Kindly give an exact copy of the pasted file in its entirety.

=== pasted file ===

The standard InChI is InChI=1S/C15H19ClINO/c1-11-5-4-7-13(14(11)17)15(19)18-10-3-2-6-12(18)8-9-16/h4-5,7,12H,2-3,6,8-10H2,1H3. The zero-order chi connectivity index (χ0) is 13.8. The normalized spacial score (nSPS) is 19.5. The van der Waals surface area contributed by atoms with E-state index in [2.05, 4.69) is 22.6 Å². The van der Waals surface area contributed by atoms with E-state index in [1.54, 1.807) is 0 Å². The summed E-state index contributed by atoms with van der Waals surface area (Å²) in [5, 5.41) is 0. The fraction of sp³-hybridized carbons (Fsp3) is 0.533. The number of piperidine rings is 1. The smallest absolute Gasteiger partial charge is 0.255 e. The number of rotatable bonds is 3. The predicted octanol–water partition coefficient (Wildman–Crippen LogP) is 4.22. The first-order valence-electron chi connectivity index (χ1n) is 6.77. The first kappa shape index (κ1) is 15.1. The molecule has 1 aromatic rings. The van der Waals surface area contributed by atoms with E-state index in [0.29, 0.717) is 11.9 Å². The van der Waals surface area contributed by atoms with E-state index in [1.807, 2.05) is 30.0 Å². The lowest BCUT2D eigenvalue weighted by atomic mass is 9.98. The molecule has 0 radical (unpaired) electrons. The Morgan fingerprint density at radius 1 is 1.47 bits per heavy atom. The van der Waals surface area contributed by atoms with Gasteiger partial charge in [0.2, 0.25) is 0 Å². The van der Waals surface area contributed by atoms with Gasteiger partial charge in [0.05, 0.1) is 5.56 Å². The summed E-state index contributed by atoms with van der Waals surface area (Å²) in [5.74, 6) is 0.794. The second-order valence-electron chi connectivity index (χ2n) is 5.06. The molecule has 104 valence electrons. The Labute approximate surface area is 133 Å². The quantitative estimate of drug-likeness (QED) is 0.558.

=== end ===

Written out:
The standard InChI is InChI=1S/C15H19ClINO/c1-11-5-4-7-13(14(11)17)15(19)18-10-3-2-6-12(18)8-9-16/h4-5,7,12H,2-3,6,8-10H2,1H3. The zero-order chi connectivity index (χ0) is 13.8. The normalized spacial score (nSPS) is 19.5. The van der Waals surface area contributed by atoms with E-state index in [2.05, 4.69) is 22.6 Å². The van der Waals surface area contributed by atoms with E-state index in [1.54, 1.807) is 0 Å². The summed E-state index contributed by atoms with van der Waals surface area (Å²) in [5, 5.41) is 0. The fraction of sp³-hybridized carbons (Fsp3) is 0.533. The number of piperidine rings is 1. The smallest absolute Gasteiger partial charge is 0.255 e. The number of rotatable bonds is 3. The predicted octanol–water partition coefficient (Wildman–Crippen LogP) is 4.22. The first-order valence-electron chi connectivity index (χ1n) is 6.77. The first kappa shape index (κ1) is 15.1. The molecule has 1 aromatic rings. The van der Waals surface area contributed by atoms with E-state index in [0.29, 0.717) is 11.9 Å². The van der Waals surface area contributed by atoms with E-state index in [1.807, 2.05) is 30.0 Å². The lowest BCUT2D eigenvalue weighted by atomic mass is 9.98. The molecule has 0 radical (unpaired) electrons. The Morgan fingerprint density at radius 1 is 1.47 bits per heavy atom. The van der Waals surface area contributed by atoms with Gasteiger partial charge in [0.2, 0.25) is 0 Å². The van der Waals surface area contributed by atoms with Gasteiger partial charge in [0.05, 0.1) is 5.56 Å². The summed E-state index contributed by atoms with van der Waals surface area (Å²) in [5.74, 6) is 0.794. The second-order valence-electron chi connectivity index (χ2n) is 5.06. The molecule has 104 valence electrons. The Labute approximate surface area is 133 Å². The quantitative estimate of drug-likeness (QED) is 0.558.